https://www.youtube.com/watch?v=hrDr4rYLiAk

--
cheers,

John B.
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On Sun, 30 Jun 2019 05:08:58 +0700, John B.

Hi John. HSS indexible inserts are available. Even Amazon has some. I've seen them offered with or without a chip groove and, IIRC, with a moderate amount of relief or no relief.
Granted, those variants were things I saw years ago, but I think you'll find that a few different types are offered, and some look exactly like typical carbide inserts.
--
Ed Huntress

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On Sat, 29 Jun 2019 19:18:24 -0400, Ed Huntress

Probably true as I've been totally out of the trade since 1972 and when I left we were still using HSS. In fact, thinking back, I can remember only one time we used a carbide tool to turn something and it was a hard valve insert in some sort of special valve and the HSS just wouldn't make a compete cut. (Damn! that was nearly 50 years ago :-(
But I think if I were to buy a hobby lathe today I'd still go for HSS if for no other reason than it lets you grind all sort of special bits for various projects. Back in the day a machinist would probably have ten or a dozen tool bits in his tool box that he had ground for some sort of special project over the rears.
And, if there was a bench grinder in the shop you never had to worry about dull tools :-)
--
cheers,

John B.
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My take on inserts is that they eliminate tool offset adjustments in high volume production. I'm with you on HSS but I make only one to maybe a dozen identical parts so one sharpening is enough.
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    [ ... ]

    Useful.

    Yes, there are materials where carbide is the better choice.

    There are tradeoffs. HSS for specialized tools/purposes.
    Carbide inserts and a quick-change toolpost for repeated operations. The inserts can be rotated to give two, three, four, or up to six different cutting corners, depending -- and each time you do this, you don't have to re-calibrate the dial to the new length of the bit -- that is what "indexable" means. Especially useful with CNC and automatic tool changers, but useful enough with a lathe with a quick-change toolpost, and remembering the zero point for the tools where the diameter of the turned workpiece is important. And the inserts are made sufficiently precise so the zero is maintained when you finally wear out all the points on the insert and replace it with a new one. :-)
    I use carbide inserts most of the time -- but still grind special tools at need -- including ones to cut ACME threads a bit too big for the insert tools which my lathe can handle.

    Agreed -- but you did have to re-zero the dials after each re-sharpening. :-)
    Enjoy,         DoN.
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wrote:

Actually I was thinking of lathe tools and most of the lathes I ran, in those days, had cross feed and compound dials that could be "zeroed" to read zero (:-). Cutting threads for example you touched the tool bit to the work, to start, zeroed the cross feed and compound and then used the cross feed to retract the tool for returning to the beginning after each cut and reset to zero to begin the next cut and the compound feed to set the depth of cut.
--
cheers,

John B.
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On 6/21/2019 7:51 AM, snipped-for-privacy@krl.org wrote:

Haven't thought about this stuff for many years. Having 22 years in the Plastic Industry tells me I should chime in with some thoughts.
Not visually knowing exactly what process or kind of plastic, but. my first thought would be to set up a 1-1/2" pipe with an inserted 1/4" air line about 4" from one end that protrudes into the pipe and is angled in line with the pipe. The 4" end would be the entrance port and the "other end" maybe 3' long with a radius that would discharge into a box or barrel for the scraps. Turn on the air line and it will create a Venturi Effect which will suck the chip strings from the machining area.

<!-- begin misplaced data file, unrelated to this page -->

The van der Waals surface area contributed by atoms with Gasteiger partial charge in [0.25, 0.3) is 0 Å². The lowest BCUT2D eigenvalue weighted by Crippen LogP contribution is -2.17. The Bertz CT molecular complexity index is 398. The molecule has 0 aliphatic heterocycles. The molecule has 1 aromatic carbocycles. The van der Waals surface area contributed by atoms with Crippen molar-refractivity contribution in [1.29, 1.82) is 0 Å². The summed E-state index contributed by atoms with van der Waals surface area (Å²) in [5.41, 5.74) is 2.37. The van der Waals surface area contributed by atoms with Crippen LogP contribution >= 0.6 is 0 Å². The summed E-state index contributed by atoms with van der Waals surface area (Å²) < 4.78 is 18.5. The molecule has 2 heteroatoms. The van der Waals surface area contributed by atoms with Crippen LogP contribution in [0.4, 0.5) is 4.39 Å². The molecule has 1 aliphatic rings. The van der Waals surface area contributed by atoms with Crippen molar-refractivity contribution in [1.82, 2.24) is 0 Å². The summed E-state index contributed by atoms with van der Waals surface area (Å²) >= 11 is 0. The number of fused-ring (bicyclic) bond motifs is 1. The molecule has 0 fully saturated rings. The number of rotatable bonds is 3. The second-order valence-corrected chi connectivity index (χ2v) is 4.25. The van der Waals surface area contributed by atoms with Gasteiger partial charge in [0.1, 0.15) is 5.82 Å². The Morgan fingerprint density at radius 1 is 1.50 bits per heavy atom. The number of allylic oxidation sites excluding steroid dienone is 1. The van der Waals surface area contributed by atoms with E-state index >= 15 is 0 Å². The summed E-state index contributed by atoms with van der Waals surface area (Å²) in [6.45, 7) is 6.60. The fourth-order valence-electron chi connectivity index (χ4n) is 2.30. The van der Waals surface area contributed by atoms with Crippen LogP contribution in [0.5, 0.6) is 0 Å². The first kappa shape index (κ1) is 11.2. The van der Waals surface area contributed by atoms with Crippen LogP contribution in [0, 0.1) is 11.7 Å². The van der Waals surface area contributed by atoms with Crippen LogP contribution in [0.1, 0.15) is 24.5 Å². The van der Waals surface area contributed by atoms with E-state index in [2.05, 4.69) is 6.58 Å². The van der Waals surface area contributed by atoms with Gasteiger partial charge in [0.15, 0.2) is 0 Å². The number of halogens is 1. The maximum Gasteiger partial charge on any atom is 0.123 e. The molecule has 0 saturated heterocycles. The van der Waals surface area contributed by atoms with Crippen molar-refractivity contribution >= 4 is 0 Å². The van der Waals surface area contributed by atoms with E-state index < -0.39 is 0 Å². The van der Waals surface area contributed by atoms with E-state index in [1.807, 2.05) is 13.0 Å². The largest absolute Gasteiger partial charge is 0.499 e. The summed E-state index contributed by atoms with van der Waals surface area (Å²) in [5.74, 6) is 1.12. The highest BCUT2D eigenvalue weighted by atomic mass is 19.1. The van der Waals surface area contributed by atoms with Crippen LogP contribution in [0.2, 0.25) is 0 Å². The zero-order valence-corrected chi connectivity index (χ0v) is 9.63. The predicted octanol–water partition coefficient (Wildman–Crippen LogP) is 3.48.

I built a couple years ago. The were used to move plastic granules from a barrel on the floor up to a 12 foot high 30" diameter hopper. The hopper sat on the back of plastic extruders. It was easier than carrying 50 lb bags up a ladder.
You can Google Venturi and see a lot of pictures.
There are a number of commercial units that can be purchased. However, you can get a little creative to see the effects. A cheap one can be made up just to see if the theory will work.
Needless to say, some experimenting will be needed.
However there is a downside. Your air compressor will run more just to keep it operating. Would be wise to do a little math to determine the economics.
Good Luck.
Les
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On Fri, 21 Jun 2019 04:51:28 -0700 (PDT), " snipped-for-privacy@krl.org"

Greetings Dan, I haven't machined PEEK but I have machined a lot of plastics. The problem is not just that the plastic doesn't want to form a chip that can be broken at room temp but since it is at an elevated temp from being cut it becomes even more resistant to breaking. What I have done with plastics that act the same way is to cool the chip. Get it as cold as possible. Even cold coolant may be enough. Not for UHMW though. At least I didn't have coolant cool enough. It may seem exotic but CO2 can be use as a coolant and there are systems made for using it. After reading about it years ago I tried a setup for turning UHMW. I just used a 1/4 copper tube to direct the CO2 to the tool. I soldered a piece of brass into the tube and drilled it to make an orifice. Then I opened a needle valve close to the tool and started the cut. Using a heavy cut on the diameter helped to break the chip. But I was able to defeat the chip breaking if the feed rate was too heavy. I had to turn my CO2 cylinder upside down to get liquid to flow out because I didn't have the right kind of cylinder. And I used a lot of CO2. Even though the experiment worked to some extent it was just that and it was kind of a kludge with the CO2 cylinder being upside down and resting on the ways and the end of the lathe. I shoulda taken a picture because it really looked like redneck machining. So if your friend is machining enough of this plastic it may be worth it to look into really cold coolant. There are also lathes that can stop the cut like you did on a manual machine but I don't know what your friend has. They do this very fast and are really expensive so I am betting your friend doesn't have a machine that does this.There also may well be tools that do the same thing. I have a feeling that what will work the best though is some sort of mod to the conveyor that will move the chips out of the lathe faster so they won't have a chance to clog the conveyor. Eric
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On Fri, 21 Jun 2019 04:51:28 -0700 (PDT), " snipped-for-privacy@krl.org"

I run a shop vac with a 2.5" line lock hose. Noisy, yes.
R Remove 333 to reply. Randy